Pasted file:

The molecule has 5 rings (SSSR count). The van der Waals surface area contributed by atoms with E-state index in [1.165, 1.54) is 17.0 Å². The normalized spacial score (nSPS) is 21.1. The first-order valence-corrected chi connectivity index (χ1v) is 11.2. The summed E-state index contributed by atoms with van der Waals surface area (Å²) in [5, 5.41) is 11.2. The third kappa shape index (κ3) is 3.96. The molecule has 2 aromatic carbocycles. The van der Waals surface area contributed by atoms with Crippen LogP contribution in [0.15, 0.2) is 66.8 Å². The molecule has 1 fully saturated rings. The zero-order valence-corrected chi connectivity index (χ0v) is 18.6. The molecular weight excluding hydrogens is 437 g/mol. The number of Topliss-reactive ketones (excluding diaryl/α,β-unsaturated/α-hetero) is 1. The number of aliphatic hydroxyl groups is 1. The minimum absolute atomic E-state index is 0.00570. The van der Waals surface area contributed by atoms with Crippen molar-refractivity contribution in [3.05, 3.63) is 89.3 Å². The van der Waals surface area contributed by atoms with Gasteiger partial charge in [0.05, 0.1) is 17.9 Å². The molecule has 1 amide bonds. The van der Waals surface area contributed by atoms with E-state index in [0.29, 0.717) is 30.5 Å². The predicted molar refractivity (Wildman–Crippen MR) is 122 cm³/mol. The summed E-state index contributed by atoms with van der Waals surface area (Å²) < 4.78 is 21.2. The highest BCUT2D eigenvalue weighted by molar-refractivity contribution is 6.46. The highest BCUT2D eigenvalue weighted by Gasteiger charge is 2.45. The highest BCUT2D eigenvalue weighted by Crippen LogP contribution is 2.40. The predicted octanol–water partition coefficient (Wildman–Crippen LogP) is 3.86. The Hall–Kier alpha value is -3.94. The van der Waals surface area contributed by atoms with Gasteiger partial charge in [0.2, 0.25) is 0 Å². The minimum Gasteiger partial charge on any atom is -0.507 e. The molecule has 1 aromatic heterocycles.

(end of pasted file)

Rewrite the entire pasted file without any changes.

The molecule has 5 rings (SSSR count). The van der Waals surface area contributed by atoms with E-state index in [1.165, 1.54) is 17.0 Å². The normalized spacial score (nSPS) is 21.1. The first-order valence-corrected chi connectivity index (χ1v) is 11.2. The summed E-state index contributed by atoms with van der Waals surface area (Å²) in [5, 5.41) is 11.2. The third kappa shape index (κ3) is 3.96. The molecule has 2 aromatic carbocycles. The van der Waals surface area contributed by atoms with Crippen LogP contribution in [0.15, 0.2) is 66.8 Å². The molecule has 1 fully saturated rings. The zero-order valence-corrected chi connectivity index (χ0v) is 18.6. The molecular weight excluding hydrogens is 437 g/mol. The number of Topliss-reactive ketones (excluding diaryl/α,β-unsaturated/α-hetero) is 1. The number of aliphatic hydroxyl groups is 1. The minimum absolute atomic E-state index is 0.00570. The van der Waals surface area contributed by atoms with Crippen molar-refractivity contribution in [3.05, 3.63) is 89.3 Å². The van der Waals surface area contributed by atoms with Gasteiger partial charge in [0.05, 0.1) is 17.9 Å². The molecule has 1 amide bonds. The van der Waals surface area contributed by atoms with E-state index in [0.29, 0.717) is 30.5 Å². The predicted molar refractivity (Wildman–Crippen MR) is 122 cm³/mol. The summed E-state index contributed by atoms with van der Waals surface area (Å²) < 4.78 is 21.2. The highest BCUT2D eigenvalue weighted by molar-refractivity contribution is 6.46. The highest BCUT2D eigenvalue weighted by Gasteiger charge is 2.45. The highest BCUT2D eigenvalue weighted by Crippen LogP contribution is 2.40. The predicted octanol–water partition coefficient (Wildman–Crippen LogP) is 3.86. The Hall–Kier alpha value is -3.94. The van der Waals surface area contributed by atoms with Gasteiger partial charge in [0.2, 0.25) is 0 Å². The minimum Gasteiger partial charge on any atom is -0.507 e. The molecule has 1 aromatic heterocycles.